So meanwhile it’s my last out of 5 weeks here in Ireland and I have already explored, admired and enjoyed lots of things in this beautiful country. But last weekend I probably capped it all off, sightseeing-wise:
Again I booked a daytrip with Paddywagon, as I did 3 weeks ago, when visiting the Ring of Kerry. This time the trip headed to the County Clare and probably to one of Irelands most visited sights.
I visited the famous CLIFFS OF MOHER.
After a short stop in Limerick, where we collected a few more tour guests, the journey continued towards the County Clare with a nice entertainment by our driver Michael. The views during the ride to the Atlantic was actually not THAT spectacular, because the only thing to be seen was fog. But the arrival at the coast side topped everything. The route led us on narrow streets through a place called “The Burren”, a huge, rugged area …but then…beyond a hill the sight changed completely.
No clouds. No fog. Just blue skies and rays of light reflecting in the wide ocean. We stopped at a small cliff at first to get some fresh air after the ride and get a first impression of what lies upon us. So the tour continued and at lunch time we stopped at a neat restaurant in a small, charming village next to the sea. Once more, I got surprised by the frankness of the Irish people as I sat down (after running around to take as much photos of the numerous crows as possible) to eat my sandwich, a man from the village came by and we had a nice conversation.
But the main event of the day was yet to come. After a short ride of 15 more minutes we finally arrived at the CLIFFS OF MOHER.
Neither words nor the photos can describe or capture the breath-taking sight correctly. The beauty of this place is simply amazing. From the parking space we walked a few stairways and plateau-like constructed terraces up to a platform where we finally caught a view on this world famous cliff formation as it almost protrudes 700 feet from the sea in a right ankle. On the top edges of the Cliffs I saw people seeming to be as small as ants and I really understood how immensely huge this place was.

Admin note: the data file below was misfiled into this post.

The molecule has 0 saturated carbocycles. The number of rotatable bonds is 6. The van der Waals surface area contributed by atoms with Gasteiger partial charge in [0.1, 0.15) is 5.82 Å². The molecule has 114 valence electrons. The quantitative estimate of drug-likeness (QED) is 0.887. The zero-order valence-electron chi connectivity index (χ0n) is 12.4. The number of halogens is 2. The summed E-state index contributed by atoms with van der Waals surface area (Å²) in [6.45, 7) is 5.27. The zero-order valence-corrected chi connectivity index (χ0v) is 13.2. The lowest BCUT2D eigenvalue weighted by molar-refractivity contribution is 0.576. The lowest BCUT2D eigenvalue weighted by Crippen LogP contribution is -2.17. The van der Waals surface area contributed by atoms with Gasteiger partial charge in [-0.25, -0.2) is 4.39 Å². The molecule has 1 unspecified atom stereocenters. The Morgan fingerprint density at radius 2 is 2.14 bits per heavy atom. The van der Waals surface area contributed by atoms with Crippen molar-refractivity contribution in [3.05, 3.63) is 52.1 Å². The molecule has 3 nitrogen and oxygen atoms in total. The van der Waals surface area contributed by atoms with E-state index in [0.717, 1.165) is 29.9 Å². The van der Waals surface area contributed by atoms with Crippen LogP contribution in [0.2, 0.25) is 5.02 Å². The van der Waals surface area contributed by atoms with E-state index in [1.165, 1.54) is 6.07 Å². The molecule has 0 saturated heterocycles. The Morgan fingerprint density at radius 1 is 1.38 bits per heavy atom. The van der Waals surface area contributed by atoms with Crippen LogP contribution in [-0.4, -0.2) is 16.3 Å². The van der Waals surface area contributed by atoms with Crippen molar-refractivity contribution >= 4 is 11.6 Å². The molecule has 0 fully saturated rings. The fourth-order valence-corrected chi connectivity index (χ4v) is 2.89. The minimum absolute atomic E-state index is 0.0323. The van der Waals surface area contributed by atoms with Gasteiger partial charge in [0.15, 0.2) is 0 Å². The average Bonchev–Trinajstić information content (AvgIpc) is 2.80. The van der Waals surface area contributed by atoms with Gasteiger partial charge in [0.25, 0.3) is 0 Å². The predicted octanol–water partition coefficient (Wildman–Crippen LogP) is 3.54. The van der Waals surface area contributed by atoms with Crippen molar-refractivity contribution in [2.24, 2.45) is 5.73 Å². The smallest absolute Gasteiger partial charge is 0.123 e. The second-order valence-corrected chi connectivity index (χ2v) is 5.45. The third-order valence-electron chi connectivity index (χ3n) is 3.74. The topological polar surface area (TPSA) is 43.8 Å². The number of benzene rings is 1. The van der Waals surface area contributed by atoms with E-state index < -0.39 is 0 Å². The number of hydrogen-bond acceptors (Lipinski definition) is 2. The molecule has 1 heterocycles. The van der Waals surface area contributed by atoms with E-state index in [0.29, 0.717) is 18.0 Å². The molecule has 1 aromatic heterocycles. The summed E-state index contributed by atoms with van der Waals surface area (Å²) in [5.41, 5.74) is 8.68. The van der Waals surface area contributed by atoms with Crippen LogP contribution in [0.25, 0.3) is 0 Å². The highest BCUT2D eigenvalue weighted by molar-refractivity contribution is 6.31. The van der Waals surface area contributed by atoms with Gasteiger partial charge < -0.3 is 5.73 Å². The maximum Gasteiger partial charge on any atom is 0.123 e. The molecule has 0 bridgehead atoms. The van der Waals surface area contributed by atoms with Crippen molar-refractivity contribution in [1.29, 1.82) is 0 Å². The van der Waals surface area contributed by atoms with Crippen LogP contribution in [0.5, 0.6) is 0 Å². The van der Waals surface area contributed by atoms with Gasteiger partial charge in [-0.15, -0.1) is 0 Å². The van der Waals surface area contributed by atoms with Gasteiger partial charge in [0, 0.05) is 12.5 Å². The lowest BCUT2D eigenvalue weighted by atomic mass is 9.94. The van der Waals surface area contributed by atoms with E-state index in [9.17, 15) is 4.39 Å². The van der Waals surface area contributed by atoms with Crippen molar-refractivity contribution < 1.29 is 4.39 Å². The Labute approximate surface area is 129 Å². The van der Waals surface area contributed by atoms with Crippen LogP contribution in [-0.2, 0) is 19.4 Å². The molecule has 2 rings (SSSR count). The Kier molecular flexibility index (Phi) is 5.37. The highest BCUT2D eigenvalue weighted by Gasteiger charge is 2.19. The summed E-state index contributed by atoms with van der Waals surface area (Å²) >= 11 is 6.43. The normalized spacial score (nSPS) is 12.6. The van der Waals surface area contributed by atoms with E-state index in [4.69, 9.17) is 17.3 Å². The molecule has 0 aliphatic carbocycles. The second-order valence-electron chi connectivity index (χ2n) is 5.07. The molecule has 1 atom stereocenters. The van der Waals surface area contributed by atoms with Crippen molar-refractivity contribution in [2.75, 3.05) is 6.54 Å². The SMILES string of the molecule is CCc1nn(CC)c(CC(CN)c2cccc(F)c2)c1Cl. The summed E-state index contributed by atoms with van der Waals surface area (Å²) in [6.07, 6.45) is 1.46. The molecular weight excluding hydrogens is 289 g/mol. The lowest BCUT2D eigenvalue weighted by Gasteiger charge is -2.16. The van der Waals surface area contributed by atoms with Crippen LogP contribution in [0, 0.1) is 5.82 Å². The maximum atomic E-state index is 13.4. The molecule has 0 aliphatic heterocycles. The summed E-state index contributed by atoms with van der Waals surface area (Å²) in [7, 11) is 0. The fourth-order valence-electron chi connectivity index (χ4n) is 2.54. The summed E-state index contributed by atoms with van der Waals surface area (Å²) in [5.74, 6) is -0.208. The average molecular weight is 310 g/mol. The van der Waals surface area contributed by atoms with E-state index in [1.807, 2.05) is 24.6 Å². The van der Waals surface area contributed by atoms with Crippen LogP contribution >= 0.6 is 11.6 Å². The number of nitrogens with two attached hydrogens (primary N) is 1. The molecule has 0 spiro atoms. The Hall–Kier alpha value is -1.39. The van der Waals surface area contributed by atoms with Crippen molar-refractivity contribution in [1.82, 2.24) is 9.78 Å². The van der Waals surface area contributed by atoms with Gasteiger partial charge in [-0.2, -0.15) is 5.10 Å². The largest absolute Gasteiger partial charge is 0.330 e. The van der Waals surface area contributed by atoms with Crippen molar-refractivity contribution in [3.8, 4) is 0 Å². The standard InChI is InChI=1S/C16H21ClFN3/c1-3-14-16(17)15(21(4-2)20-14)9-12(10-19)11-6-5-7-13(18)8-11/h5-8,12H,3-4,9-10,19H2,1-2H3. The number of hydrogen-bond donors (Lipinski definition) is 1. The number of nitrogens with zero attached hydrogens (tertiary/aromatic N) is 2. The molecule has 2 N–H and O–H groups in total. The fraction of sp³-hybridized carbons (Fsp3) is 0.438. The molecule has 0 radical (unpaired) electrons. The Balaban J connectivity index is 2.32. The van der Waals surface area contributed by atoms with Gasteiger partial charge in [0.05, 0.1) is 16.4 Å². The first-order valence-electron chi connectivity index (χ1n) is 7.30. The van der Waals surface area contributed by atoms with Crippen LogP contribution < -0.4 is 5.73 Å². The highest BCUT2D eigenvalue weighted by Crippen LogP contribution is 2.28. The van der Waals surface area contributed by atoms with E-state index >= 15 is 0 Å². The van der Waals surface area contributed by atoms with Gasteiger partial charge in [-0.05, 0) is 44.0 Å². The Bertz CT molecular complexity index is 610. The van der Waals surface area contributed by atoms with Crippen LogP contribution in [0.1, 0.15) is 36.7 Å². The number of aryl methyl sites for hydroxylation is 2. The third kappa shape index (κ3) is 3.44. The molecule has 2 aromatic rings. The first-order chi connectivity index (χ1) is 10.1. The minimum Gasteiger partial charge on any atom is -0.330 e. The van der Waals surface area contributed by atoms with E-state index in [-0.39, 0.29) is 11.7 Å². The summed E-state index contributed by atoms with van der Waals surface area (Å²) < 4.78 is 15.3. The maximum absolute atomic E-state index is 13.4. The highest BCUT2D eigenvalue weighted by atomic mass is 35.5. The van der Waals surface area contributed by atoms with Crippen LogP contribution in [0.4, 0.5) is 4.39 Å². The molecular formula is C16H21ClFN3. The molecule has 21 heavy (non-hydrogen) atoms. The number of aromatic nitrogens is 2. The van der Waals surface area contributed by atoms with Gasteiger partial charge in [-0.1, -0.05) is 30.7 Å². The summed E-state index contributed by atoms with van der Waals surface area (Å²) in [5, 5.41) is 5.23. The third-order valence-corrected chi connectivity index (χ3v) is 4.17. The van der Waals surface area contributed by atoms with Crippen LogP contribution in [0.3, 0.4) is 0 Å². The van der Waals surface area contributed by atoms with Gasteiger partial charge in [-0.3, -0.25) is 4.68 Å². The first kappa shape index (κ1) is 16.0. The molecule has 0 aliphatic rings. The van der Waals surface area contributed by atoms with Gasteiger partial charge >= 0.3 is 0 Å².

On the right side of the area also was an apparently tiny tower, the O’Brien’s Tower on the very top of the cliff. In the almost two hours of our stay we tried to cover as much of the area as possible and often peeked down the abyss with a queasy feeling.
Basically there was no real protection than our common sense of safety. The areas where you could go really close to the slope were marked with signs and fences indeed, but at least really stood at the precipice – at your own risk!
Nobody really wanted to go back, but at the end we had to obey the tour’s agenda and we went back to Cork.
It is definitely an experience you should not miss, when you visit Ireland.
But it is very important to have good weather. Probably you won’t see anything visiting the cliffs without sunshine and clear skies, we’ve been told. So you should probably check the forecast for the County Clare when you plan your trip.
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